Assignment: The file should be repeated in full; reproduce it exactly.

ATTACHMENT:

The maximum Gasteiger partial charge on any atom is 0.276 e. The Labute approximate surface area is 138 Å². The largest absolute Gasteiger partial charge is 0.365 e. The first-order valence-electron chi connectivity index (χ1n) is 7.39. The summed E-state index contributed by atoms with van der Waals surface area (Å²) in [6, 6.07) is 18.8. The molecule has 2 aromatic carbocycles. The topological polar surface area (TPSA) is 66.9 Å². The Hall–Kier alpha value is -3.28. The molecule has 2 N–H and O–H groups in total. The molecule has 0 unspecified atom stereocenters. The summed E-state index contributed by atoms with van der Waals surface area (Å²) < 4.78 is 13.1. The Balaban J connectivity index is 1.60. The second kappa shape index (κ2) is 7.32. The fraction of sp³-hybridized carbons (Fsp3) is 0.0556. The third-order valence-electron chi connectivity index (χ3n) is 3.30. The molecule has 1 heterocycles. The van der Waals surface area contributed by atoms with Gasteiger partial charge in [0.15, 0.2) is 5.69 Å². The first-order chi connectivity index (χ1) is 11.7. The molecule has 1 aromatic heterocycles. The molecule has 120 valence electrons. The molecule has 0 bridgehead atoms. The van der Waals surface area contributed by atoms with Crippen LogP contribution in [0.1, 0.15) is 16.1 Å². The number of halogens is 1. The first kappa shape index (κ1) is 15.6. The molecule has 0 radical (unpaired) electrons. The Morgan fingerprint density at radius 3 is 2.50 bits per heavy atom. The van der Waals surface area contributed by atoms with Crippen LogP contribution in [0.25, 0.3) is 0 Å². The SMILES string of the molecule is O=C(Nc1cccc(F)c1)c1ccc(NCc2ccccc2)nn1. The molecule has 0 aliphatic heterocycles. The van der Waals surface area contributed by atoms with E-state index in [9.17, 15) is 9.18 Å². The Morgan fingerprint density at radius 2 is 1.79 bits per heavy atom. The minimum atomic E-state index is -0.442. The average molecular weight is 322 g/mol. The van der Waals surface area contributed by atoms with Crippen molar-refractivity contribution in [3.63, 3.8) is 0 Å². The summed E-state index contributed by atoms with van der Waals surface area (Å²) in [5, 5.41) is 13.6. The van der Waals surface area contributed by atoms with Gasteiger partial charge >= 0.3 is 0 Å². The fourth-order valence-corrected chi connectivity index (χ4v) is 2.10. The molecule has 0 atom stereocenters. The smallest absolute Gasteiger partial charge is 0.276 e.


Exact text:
The maximum Gasteiger partial charge on any atom is 0.276 e. The Labute approximate surface area is 138 Å². The largest absolute Gasteiger partial charge is 0.365 e. The first-order valence-electron chi connectivity index (χ1n) is 7.39. The summed E-state index contributed by atoms with van der Waals surface area (Å²) in [6, 6.07) is 18.8. The molecule has 2 aromatic carbocycles. The topological polar surface area (TPSA) is 66.9 Å². The Hall–Kier alpha value is -3.28. The molecule has 2 N–H and O–H groups in total. The molecule has 0 unspecified atom stereocenters. The summed E-state index contributed by atoms with van der Waals surface area (Å²) < 4.78 is 13.1. The Balaban J connectivity index is 1.60. The second kappa shape index (κ2) is 7.32. The fraction of sp³-hybridized carbons (Fsp3) is 0.0556. The third-order valence-electron chi connectivity index (χ3n) is 3.30. The molecule has 1 heterocycles. The van der Waals surface area contributed by atoms with Gasteiger partial charge in [0.15, 0.2) is 5.69 Å². The first-order chi connectivity index (χ1) is 11.7. The molecule has 1 aromatic heterocycles. The molecule has 120 valence electrons. The molecule has 0 bridgehead atoms. The van der Waals surface area contributed by atoms with Crippen LogP contribution in [0.1, 0.15) is 16.1 Å². The number of halogens is 1. The first kappa shape index (κ1) is 15.6. The molecule has 0 radical (unpaired) electrons. The Morgan fingerprint density at radius 3 is 2.50 bits per heavy atom. The van der Waals surface area contributed by atoms with Crippen LogP contribution in [0.25, 0.3) is 0 Å². The SMILES string of the molecule is O=C(Nc1cccc(F)c1)c1ccc(NCc2ccccc2)nn1. The molecule has 0 aliphatic heterocycles. The van der Waals surface area contributed by atoms with E-state index in [9.17, 15) is 9.18 Å². The Morgan fingerprint density at radius 2 is 1.79 bits per heavy atom. The minimum atomic E-state index is -0.442. The average molecular weight is 322 g/mol. The van der Waals surface area contributed by atoms with Crippen molar-refractivity contribution in [3.63, 3.8) is 0 Å². The summed E-state index contributed by atoms with van der Waals surface area (Å²) in [5, 5.41) is 13.6. The van der Waals surface area contributed by atoms with Gasteiger partial charge >= 0.3 is 0 Å². The fourth-order valence-corrected chi connectivity index (χ4v) is 2.10. The molecule has 0 atom stereocenters. The smallest absolute Gasteiger partial charge is 0.276 e.